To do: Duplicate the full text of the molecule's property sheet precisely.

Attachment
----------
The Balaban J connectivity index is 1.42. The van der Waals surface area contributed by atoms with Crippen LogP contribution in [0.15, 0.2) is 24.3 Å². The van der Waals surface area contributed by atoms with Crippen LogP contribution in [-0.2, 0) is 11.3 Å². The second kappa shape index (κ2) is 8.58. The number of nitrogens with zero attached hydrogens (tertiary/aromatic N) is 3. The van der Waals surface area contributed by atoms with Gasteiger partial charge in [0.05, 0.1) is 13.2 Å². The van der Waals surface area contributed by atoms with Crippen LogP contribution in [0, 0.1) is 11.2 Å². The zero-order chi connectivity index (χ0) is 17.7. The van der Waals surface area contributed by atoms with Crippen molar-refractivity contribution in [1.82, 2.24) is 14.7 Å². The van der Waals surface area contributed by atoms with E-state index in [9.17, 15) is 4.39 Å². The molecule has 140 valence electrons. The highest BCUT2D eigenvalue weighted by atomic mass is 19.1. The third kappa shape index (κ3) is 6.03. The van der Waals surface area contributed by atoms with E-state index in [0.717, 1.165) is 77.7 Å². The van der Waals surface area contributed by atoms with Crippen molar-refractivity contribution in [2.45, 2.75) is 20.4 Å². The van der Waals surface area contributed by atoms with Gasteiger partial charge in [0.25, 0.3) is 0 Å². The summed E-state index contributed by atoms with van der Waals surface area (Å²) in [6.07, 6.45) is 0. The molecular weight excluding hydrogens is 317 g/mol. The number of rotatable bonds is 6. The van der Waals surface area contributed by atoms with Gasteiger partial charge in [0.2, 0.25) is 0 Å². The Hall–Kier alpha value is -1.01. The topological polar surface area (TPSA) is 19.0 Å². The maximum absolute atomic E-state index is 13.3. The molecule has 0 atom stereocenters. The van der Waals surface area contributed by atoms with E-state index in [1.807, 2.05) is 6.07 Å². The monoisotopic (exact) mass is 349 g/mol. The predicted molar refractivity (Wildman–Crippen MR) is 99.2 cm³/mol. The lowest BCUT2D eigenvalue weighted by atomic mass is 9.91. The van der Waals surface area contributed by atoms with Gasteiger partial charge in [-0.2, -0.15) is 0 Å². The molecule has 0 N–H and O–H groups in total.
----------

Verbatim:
The Balaban J connectivity index is 1.42. The van der Waals surface area contributed by atoms with Crippen LogP contribution in [0.15, 0.2) is 24.3 Å². The van der Waals surface area contributed by atoms with Crippen LogP contribution in [-0.2, 0) is 11.3 Å². The second kappa shape index (κ2) is 8.58. The number of nitrogens with zero attached hydrogens (tertiary/aromatic N) is 3. The van der Waals surface area contributed by atoms with Gasteiger partial charge in [0.05, 0.1) is 13.2 Å². The van der Waals surface area contributed by atoms with Crippen LogP contribution in [0, 0.1) is 11.2 Å². The zero-order chi connectivity index (χ0) is 17.7. The van der Waals surface area contributed by atoms with Crippen molar-refractivity contribution in [1.82, 2.24) is 14.7 Å². The van der Waals surface area contributed by atoms with E-state index in [9.17, 15) is 4.39 Å². The molecule has 140 valence electrons. The highest BCUT2D eigenvalue weighted by atomic mass is 19.1. The third kappa shape index (κ3) is 6.03. The van der Waals surface area contributed by atoms with E-state index in [0.717, 1.165) is 77.7 Å². The van der Waals surface area contributed by atoms with Crippen molar-refractivity contribution in [2.45, 2.75) is 20.4 Å². The van der Waals surface area contributed by atoms with Gasteiger partial charge in [0.25, 0.3) is 0 Å². The summed E-state index contributed by atoms with van der Waals surface area (Å²) in [6.07, 6.45) is 0. The molecular weight excluding hydrogens is 317 g/mol. The number of rotatable bonds is 6. The van der Waals surface area contributed by atoms with Gasteiger partial charge in [0.2, 0.25) is 0 Å². The Hall–Kier alpha value is -1.01. The topological polar surface area (TPSA) is 19.0 Å². The maximum absolute atomic E-state index is 13.3. The molecule has 0 atom stereocenters. The van der Waals surface area contributed by atoms with E-state index in [1.807, 2.05) is 6.07 Å². The monoisotopic (exact) mass is 349 g/mol. The predicted molar refractivity (Wildman–Crippen MR) is 99.2 cm³/mol. The lowest BCUT2D eigenvalue weighted by atomic mass is 9.91. The van der Waals surface area contributed by atoms with Gasteiger partial charge in [-0.2, -0.15) is 0 Å². The molecule has 0 N–H and O–H groups in total.